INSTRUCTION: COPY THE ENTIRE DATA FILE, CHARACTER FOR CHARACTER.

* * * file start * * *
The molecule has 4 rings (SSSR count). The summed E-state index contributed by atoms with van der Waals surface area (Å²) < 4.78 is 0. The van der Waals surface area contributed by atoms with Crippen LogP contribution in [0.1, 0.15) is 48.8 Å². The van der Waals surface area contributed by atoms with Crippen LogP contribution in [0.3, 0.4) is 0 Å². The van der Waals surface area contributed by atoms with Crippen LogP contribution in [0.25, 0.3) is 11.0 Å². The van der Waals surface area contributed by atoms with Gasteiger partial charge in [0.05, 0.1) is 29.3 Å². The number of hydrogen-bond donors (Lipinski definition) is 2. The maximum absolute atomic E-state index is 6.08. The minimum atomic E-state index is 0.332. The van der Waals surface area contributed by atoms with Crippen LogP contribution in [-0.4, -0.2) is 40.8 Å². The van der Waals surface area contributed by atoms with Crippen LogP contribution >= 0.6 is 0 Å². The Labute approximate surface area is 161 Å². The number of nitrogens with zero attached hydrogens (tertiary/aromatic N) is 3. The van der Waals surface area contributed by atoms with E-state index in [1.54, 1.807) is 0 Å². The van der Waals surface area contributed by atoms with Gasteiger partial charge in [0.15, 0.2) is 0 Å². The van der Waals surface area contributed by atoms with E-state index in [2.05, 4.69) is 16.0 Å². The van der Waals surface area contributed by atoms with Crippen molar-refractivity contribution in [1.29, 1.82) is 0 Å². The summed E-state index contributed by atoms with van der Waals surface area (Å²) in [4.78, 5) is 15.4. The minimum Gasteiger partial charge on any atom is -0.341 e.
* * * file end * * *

The molecule has 4 rings (SSSR count). The summed E-state index contributed by atoms with van der Waals surface area (Å²) < 4.78 is 0. The van der Waals surface area contributed by atoms with Crippen LogP contribution in [0.1, 0.15) is 48.8 Å². The van der Waals surface area contributed by atoms with Crippen LogP contribution in [0.3, 0.4) is 0 Å². The van der Waals surface area contributed by atoms with Crippen LogP contribution in [0.25, 0.3) is 11.0 Å². The van der Waals surface area contributed by atoms with Gasteiger partial charge in [0.05, 0.1) is 29.3 Å². The number of hydrogen-bond donors (Lipinski definition) is 2. The maximum absolute atomic E-state index is 6.08. The minimum atomic E-state index is 0.332. The van der Waals surface area contributed by atoms with Crippen LogP contribution in [-0.4, -0.2) is 40.8 Å². The van der Waals surface area contributed by atoms with Crippen LogP contribution >= 0.6 is 0 Å². The Labute approximate surface area is 161 Å². The number of nitrogens with zero attached hydrogens (tertiary/aromatic N) is 3. The van der Waals surface area contributed by atoms with E-state index in [1.54, 1.807) is 0 Å². The van der Waals surface area contributed by atoms with Gasteiger partial charge in [0.15, 0.2) is 0 Å². The van der Waals surface area contributed by atoms with E-state index in [2.05, 4.69) is 16.0 Å². The van der Waals surface area contributed by atoms with Crippen molar-refractivity contribution in [1.29, 1.82) is 0 Å². The summed E-state index contributed by atoms with van der Waals surface area (Å²) in [4.78, 5) is 15.4. The minimum Gasteiger partial charge on any atom is -0.341 e.